My reality is my actuality… or is it? After all, flying between Dallas and Houston is much better than taking a motor coach, right?
As I prepared to return back to work after the close of another busy year, I spent some time reflecting on the good, bad, and ugly of the past year. And since we rolled into a new decade, I found myself reflecting back on my accomplishments (and failures) over the past decade and decided to establish new goals for the next one. So, this year I decided to challenge myself to have a few new experiences, regardless of my predisposed ideas or bias perceptions. I decided to call this my “actuality challenge”! I do have the self-awareness and accept the unnerving fact I am programmed. Okay! I am not a robot nor a designer alien, but I do have programmed predispositions implanted from my life experiences, ethnic culture, education, family, and community influences. One such bias is I am a Pittsburgh Steelers fan. I admit this actuality to you since I recently read a quote from Bill Cowher that sparked my actuality challenge journey. Whom by the way, was recently inducted into the Pro Football Hall of Fame. Cowher stated, “Perception is reality, but it may not be actuality, and you have got to be able to keep the difference between that.” So, I wanted to put my preconceived perceptions to the test with my own actuality challenge.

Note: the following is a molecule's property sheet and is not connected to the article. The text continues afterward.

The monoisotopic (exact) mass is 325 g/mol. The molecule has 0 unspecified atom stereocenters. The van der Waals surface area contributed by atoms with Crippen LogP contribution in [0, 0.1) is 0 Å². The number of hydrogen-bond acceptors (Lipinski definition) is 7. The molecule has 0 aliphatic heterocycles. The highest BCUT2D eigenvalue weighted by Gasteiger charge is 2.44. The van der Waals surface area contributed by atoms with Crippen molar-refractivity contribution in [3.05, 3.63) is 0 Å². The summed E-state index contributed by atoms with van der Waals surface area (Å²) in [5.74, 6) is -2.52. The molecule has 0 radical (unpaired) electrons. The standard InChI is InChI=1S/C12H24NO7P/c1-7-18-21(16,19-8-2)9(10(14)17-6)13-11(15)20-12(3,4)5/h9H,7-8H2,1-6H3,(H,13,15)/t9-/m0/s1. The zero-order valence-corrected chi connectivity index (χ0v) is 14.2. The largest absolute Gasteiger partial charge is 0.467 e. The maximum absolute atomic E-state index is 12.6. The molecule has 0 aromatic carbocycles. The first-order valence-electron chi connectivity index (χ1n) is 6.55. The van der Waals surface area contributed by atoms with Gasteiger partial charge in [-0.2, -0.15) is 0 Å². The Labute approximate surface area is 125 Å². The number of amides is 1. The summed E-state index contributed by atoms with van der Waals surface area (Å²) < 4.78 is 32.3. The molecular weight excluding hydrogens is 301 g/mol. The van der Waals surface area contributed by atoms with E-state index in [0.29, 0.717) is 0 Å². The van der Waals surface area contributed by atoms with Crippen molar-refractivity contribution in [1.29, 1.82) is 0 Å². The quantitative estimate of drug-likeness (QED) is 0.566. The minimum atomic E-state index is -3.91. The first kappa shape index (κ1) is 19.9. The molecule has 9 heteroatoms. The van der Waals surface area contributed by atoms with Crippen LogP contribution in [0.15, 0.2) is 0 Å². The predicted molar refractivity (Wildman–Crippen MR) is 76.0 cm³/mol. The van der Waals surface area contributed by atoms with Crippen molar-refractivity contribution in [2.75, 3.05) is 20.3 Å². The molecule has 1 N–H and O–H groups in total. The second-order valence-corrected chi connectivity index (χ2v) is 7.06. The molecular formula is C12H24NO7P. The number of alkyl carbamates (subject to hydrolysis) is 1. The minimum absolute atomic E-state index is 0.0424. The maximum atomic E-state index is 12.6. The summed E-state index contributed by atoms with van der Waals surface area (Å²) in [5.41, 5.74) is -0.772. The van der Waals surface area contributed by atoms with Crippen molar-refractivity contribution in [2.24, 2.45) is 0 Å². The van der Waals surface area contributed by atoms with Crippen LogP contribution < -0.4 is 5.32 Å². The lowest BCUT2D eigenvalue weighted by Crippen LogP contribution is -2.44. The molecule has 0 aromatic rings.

My Actuality Challenge